Thirty-four (34) lawyers led by Prof. Mansur Ibrahim today stood in line to defend arraigned two suspects, Bilyaminu Aliyu and Aminu Hukunci, at a Sokoto Chief Magistrate’s Court over the lynching of Deborah Samuel on May 12.
When asked to take their pleas, the suspects pleaded not guilty to the crime.
Prosecuting Inspector, Khalil Musa told the court that an investigation was in progress as Deborah’s body was still in a morgue at the Usmanu Danfodiyo University Teaching Hospital, Sokoto.
Prof. Ibrahim applied for the bail of the suspects on liberal terms, citing constitutional provisions and sections of the Administration of Criminal Justice Law.
The trial judge, however, reserved the ruling on the bail application and ordered the accused to be remanded at a correctional centre.
A mob of Muslim extremists comprising colleagues and co-students of the deceased, waylaid and eventually burned Deborah Samuel over alleged blasphemy.
Before she was lynched, Samuel, the 200-Level Home Economics student of Shehu Shagari College of Education, Sokoto, was accused of denigrating Islam and Prophet Mohammed on a school WhatsApp chat platform set up by her coursemates.
Police, Sokoto Command, arrested the two suspects and in reaction, a group of youths stormed the streets in Sokoto asking for their release. The protest reportedly included targeted attacks on Igbo investments in the state.
On social media
Conversations on religious extremism, ethnicity, tribalism, and a divided Nigeria have come up again and become even more intense this time. This is as misinformation and stereotypes have filled the conversations, and old, unrelated visual content shared to back up the current one.
Also, the stories of what happened have been told and retold by different people, but without backup visual content from the chat on WhatsApp.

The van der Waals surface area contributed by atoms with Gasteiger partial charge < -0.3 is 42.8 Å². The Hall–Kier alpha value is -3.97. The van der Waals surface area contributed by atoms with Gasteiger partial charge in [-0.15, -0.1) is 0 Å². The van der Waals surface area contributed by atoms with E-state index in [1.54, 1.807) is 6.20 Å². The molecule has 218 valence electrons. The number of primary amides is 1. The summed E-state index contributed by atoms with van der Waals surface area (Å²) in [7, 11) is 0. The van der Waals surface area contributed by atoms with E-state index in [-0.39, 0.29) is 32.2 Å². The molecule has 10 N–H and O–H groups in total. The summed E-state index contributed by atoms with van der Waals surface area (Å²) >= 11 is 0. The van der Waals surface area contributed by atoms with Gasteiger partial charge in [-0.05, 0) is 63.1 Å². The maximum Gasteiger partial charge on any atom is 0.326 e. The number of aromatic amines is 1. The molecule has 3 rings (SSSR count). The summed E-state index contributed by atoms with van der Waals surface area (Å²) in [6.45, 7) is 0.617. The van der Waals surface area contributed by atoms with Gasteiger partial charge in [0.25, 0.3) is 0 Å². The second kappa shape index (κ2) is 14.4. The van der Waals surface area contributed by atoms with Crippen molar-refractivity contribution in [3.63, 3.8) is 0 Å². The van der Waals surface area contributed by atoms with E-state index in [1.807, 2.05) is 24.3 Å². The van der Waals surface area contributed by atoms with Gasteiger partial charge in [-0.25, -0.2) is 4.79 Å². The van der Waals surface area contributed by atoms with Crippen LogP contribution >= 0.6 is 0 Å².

Alheri Emmanuel, the mother of Deborah, has vowed never to allow any of her remaining seven children go to school again to avoid the fate that befell her promising daughter.
Alheri, according to Vanguard, declared: “What has happened to me is my cross and I will surely carry it but non of my seven surviving children will go to school again.”
On what she wanted from the government, she simply said, “I don’t want anything from government. In fact, the family is not expecting anything from government. Almighty God will take control.”
Meanwhile, Deborah’s father, Emmanuel Garba, declared that as a good Christian, he and the family had resolved not to seek any redress from court over the loss of their daughter but leave everything to God.
He said, “Besides receiving the shock over the gruesome death of my daughter, I had another bitter experience to go and personally transport her corpse from Sokoto to Niger. It was the saddest moment of my life to go and pick up the corpse of my daughter and brought her home in a chartered bus, for which I paid 120,000 naira.
“I pleaded at the hospital that since the corpse had been burnt, they should help me with the remains, so it doesn’t decompose completely for us to bury her.
“I also pleaded with the DSS and they agreed to release her remains to me after signing some documents. Which moment can be as sad as this in one’s life? However, it is all over and it has become history.”
‘What do you hope to achieve with this?’ were Deborah’s last words, and we really need the killers to answer the question.